Yet, he was vociferously and publicly fighting against California’s Proposition 8 that sought to strip away the right to marriage of same-sex couples, and he apparently saw no contradiction between his profession of “friendship” toward this woman on the one hand, and his mean-spirited and hateful stance toward what same-sex relationships she might have now or in the future on the other; feeling free to carry signs and spewing rhetoric designed to prevent her and all committed same-sex couples from living fulfilling lives under the protection of law as accrues to him and his spouse and to all heterosexual married couples.
What can possibly threaten the institution of marriage when a loving same-sex couple such as the one at whose marriage I was privileged to officiate is married? Are heterosexuals going to divorce their spouses so that they can now marry a person of the same sex? Is a child better off being raised by a single parent than by two loving parents of the same sex? How is any same-sex marriage going to in any way adversely affect someone’s heterosexual marriage? Clearly, the answers to these questions are patently obvious, save to those who lack sufficient intelligence and/or decency!
During the ceremony in which I officiated, both women had a combination of smiles on their faces and tears in their eyes. Indeed, during a part when I spoke at the ceremony even I choked up.
This marriage probably meant as much to me as it did to the other witnesses to this happy event! In my small way, I was able to help make two wonderful people happy; publicly affirm their dignity; publicly affirm that their love and marriage were every bit as valid as the love and marriage of any loving heterosexual couple; take part in, now hopefully, legalizing their union as spouses for life that would be validated by the force of law. Moreover, it also helped potentiate my fervent desire that all same-sex couples who wish to make a lifetime commitment to each other be allowed to marry, as part of same-sex couples and Gay people one day obtaining all of the civil and sacramental rights that are currently enjoyed by heterosexual people and couples.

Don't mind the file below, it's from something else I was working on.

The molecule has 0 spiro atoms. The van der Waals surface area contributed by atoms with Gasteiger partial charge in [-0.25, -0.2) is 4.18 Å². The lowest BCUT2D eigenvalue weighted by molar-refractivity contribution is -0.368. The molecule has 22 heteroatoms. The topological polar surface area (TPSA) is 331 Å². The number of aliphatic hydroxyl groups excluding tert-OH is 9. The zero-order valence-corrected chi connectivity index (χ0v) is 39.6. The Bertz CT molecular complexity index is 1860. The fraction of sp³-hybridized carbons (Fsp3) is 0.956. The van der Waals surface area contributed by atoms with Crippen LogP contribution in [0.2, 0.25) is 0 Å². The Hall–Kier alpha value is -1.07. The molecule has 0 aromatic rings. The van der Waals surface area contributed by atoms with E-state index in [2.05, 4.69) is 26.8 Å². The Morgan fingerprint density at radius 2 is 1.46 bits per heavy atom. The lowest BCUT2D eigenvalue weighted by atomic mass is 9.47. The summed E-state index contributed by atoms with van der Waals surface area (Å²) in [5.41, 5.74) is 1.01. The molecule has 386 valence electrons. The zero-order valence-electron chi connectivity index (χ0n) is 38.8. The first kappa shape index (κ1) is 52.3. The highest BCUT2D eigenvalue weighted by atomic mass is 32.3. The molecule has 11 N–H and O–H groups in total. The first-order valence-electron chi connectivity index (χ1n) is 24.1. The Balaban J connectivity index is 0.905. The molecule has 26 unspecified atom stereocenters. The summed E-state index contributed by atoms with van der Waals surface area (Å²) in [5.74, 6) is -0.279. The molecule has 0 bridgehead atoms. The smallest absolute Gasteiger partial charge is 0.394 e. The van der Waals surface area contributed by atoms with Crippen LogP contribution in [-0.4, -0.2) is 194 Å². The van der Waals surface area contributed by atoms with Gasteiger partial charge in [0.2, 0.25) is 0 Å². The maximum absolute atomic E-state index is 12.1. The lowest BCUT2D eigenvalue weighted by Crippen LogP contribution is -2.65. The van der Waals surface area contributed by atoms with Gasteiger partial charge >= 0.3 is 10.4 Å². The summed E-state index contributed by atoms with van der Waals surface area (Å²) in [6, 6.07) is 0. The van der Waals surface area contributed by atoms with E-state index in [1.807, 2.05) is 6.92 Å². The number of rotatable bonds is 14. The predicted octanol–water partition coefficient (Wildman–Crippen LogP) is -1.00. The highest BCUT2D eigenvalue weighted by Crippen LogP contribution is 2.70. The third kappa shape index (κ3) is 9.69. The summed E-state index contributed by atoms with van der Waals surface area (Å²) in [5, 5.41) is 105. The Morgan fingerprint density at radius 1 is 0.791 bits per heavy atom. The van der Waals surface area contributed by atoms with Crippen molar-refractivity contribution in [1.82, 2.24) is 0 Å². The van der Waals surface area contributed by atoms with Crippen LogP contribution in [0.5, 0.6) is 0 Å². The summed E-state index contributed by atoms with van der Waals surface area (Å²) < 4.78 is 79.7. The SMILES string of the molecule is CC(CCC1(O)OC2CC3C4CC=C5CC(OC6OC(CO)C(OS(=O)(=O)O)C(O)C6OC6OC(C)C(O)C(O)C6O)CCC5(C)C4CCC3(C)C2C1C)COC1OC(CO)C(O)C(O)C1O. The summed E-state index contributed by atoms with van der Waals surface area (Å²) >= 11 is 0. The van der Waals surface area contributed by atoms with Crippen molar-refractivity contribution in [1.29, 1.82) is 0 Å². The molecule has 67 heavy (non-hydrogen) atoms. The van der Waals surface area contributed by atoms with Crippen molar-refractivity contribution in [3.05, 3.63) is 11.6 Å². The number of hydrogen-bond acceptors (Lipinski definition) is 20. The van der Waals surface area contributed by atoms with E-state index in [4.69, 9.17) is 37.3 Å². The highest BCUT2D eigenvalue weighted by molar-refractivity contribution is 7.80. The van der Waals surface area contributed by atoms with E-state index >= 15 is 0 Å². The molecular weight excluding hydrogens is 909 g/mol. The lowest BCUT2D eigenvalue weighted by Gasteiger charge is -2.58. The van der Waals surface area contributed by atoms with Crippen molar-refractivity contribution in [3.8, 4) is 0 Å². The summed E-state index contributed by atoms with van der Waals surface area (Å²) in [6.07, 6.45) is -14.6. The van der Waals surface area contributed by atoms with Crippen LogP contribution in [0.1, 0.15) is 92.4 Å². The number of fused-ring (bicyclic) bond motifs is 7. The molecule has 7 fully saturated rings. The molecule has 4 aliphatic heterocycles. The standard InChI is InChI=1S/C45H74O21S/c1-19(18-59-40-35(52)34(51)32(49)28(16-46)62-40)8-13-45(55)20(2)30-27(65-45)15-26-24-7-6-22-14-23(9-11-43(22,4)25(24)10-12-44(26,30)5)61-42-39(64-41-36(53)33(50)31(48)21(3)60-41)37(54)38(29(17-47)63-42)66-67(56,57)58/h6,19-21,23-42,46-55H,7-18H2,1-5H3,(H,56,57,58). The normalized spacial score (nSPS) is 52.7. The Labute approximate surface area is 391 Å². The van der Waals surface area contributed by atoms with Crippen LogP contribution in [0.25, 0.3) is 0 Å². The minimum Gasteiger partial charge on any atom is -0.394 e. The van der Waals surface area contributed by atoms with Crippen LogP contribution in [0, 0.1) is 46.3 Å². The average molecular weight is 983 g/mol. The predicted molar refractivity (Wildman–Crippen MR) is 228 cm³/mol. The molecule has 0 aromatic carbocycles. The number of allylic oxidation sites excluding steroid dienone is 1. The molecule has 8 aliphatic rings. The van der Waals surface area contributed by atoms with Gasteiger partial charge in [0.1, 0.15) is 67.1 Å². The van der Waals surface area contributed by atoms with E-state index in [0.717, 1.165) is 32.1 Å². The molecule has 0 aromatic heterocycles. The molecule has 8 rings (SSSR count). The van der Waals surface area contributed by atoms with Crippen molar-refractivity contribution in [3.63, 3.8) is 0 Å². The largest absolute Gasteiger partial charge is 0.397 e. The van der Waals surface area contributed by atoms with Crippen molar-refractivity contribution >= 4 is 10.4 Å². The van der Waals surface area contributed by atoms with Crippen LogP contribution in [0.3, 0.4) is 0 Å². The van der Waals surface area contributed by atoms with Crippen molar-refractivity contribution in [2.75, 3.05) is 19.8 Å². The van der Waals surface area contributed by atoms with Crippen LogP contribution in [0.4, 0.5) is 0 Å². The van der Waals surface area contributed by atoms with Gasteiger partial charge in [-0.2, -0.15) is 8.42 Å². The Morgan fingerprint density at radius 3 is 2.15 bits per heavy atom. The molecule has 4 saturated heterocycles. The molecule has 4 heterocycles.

It is so important for same-sex marriage to be instituted in every state of the union, and recognized by both civil and religious authorities as being legal and binding; its spouses deserving of all of the rights, responsibilities, and credibility of heterosexual marriage!
If there had been music at their reception, we all would have danced! As it was, we were all so happy for them, and for the fact that we could participate in helping make their marriage both legitimate (which I have no doubt existed in the eyes of God 10 years before this ceremony when they committed themselves to each other) and legal.
If any decent person had been fortunate to witness and participate in this happy and dignified occasion, and seen the looks of happiness on the faces of both women, and seen the joy and reverence with which the couple and participants saw this marriage, he or she would want same-sex marriages to be legal in every state of the union, and properly respected and revered within secular and religious society that have for far too long horribly abused LGBT people as well as the love that same-sex couples have enjoyed for millennia.
Rev. Dr. Jerry S. Maneker, Professor Emeritus of Sociology at California State University, Chico, served as an ordained priest in the Congregational Catholic Church, a division of the Independent Catholic Churches International (ICCI). For many years he published a weekly column in the Sacramento Valley Mirror titled “Christianity and Society,” where he dealt with a variety of social issues from a biblical and sociological perspective. Maneker also published a blog called “A Christian Voice for Gay, Lesbian, Bisexual and Transgender Rights” and the website Radical Christianity.